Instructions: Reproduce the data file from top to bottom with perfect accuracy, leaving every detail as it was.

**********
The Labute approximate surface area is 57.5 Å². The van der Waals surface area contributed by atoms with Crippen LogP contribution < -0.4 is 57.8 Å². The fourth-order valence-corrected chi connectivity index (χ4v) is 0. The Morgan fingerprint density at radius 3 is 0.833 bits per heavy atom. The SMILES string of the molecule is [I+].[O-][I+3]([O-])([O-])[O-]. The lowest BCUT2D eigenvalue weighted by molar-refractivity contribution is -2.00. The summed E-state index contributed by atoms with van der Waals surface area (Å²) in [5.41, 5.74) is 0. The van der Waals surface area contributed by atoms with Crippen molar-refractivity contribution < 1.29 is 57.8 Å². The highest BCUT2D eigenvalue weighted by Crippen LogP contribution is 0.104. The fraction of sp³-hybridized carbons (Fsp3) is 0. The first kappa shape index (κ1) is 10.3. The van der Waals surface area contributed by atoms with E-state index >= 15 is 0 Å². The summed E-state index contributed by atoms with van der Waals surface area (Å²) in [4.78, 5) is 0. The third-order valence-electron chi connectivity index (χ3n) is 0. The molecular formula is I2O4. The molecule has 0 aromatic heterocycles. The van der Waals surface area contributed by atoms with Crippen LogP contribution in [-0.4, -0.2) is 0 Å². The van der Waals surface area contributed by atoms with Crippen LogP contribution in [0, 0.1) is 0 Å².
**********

The Labute approximate surface area is 57.5 Å². The van der Waals surface area contributed by atoms with Crippen LogP contribution < -0.4 is 57.8 Å². The fourth-order valence-corrected chi connectivity index (χ4v) is 0. The Morgan fingerprint density at radius 3 is 0.833 bits per heavy atom. The SMILES string of the molecule is [I+].[O-][I+3]([O-])([O-])[O-]. The lowest BCUT2D eigenvalue weighted by molar-refractivity contribution is -2.00. The summed E-state index contributed by atoms with van der Waals surface area (Å²) in [5.41, 5.74) is 0. The van der Waals surface area contributed by atoms with Crippen molar-refractivity contribution < 1.29 is 57.8 Å². The highest BCUT2D eigenvalue weighted by Crippen LogP contribution is 0.104. The fraction of sp³-hybridized carbons (Fsp3) is 0. The first kappa shape index (κ1) is 10.3. The van der Waals surface area contributed by atoms with E-state index >= 15 is 0 Å². The summed E-state index contributed by atoms with van der Waals surface area (Å²) in [4.78, 5) is 0. The third-order valence-electron chi connectivity index (χ3n) is 0. The molecular formula is I2O4. The molecule has 0 aromatic heterocycles. The van der Waals surface area contributed by atoms with Crippen LogP contribution in [-0.4, -0.2) is 0 Å². The van der Waals surface area contributed by atoms with Crippen LogP contribution in [0, 0.1) is 0 Å².